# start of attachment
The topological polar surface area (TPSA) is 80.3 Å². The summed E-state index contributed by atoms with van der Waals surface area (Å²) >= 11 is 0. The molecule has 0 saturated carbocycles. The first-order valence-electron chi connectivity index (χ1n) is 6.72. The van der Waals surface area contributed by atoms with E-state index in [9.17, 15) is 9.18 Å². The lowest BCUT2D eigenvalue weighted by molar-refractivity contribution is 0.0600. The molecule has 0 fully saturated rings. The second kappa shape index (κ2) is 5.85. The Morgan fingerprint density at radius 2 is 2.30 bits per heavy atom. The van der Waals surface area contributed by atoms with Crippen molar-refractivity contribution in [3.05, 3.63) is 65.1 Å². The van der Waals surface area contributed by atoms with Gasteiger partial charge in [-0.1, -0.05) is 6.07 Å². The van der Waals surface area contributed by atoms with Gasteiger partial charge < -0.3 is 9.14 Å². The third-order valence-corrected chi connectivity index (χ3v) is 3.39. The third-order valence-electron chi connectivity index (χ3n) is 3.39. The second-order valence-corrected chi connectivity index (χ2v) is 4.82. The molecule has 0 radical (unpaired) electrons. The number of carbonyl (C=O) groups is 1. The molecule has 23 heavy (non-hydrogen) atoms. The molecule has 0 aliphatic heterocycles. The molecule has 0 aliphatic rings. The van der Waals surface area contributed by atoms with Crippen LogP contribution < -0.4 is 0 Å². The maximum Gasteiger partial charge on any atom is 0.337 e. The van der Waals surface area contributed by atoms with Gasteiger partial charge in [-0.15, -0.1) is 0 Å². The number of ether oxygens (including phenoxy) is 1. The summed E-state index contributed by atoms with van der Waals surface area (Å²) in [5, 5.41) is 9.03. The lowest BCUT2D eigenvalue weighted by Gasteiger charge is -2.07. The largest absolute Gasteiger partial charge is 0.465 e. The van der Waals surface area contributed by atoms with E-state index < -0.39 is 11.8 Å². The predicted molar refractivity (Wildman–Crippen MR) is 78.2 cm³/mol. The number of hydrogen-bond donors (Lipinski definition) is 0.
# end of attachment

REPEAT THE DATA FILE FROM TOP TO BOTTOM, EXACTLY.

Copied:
The topological polar surface area (TPSA) is 80.3 Å². The summed E-state index contributed by atoms with van der Waals surface area (Å²) >= 11 is 0. The molecule has 0 saturated carbocycles. The first-order valence-electron chi connectivity index (χ1n) is 6.72. The van der Waals surface area contributed by atoms with E-state index in [9.17, 15) is 9.18 Å². The lowest BCUT2D eigenvalue weighted by molar-refractivity contribution is 0.0600. The molecule has 0 fully saturated rings. The second kappa shape index (κ2) is 5.85. The Morgan fingerprint density at radius 2 is 2.30 bits per heavy atom. The van der Waals surface area contributed by atoms with Crippen molar-refractivity contribution in [3.05, 3.63) is 65.1 Å². The van der Waals surface area contributed by atoms with Gasteiger partial charge in [-0.1, -0.05) is 6.07 Å². The van der Waals surface area contributed by atoms with Gasteiger partial charge < -0.3 is 9.14 Å². The third-order valence-corrected chi connectivity index (χ3v) is 3.39. The third-order valence-electron chi connectivity index (χ3n) is 3.39. The second-order valence-corrected chi connectivity index (χ2v) is 4.82. The molecule has 0 radical (unpaired) electrons. The number of carbonyl (C=O) groups is 1. The molecule has 23 heavy (non-hydrogen) atoms. The molecule has 0 aliphatic heterocycles. The molecule has 0 aliphatic rings. The van der Waals surface area contributed by atoms with Crippen LogP contribution < -0.4 is 0 Å². The maximum Gasteiger partial charge on any atom is 0.337 e. The van der Waals surface area contributed by atoms with Gasteiger partial charge in [-0.15, -0.1) is 0 Å². The number of ether oxygens (including phenoxy) is 1. The summed E-state index contributed by atoms with van der Waals surface area (Å²) in [5, 5.41) is 9.03. The lowest BCUT2D eigenvalue weighted by Gasteiger charge is -2.07. The largest absolute Gasteiger partial charge is 0.465 e. The van der Waals surface area contributed by atoms with E-state index < -0.39 is 11.8 Å². The predicted molar refractivity (Wildman–Crippen MR) is 78.2 cm³/mol. The number of hydrogen-bond donors (Lipinski definition) is 0.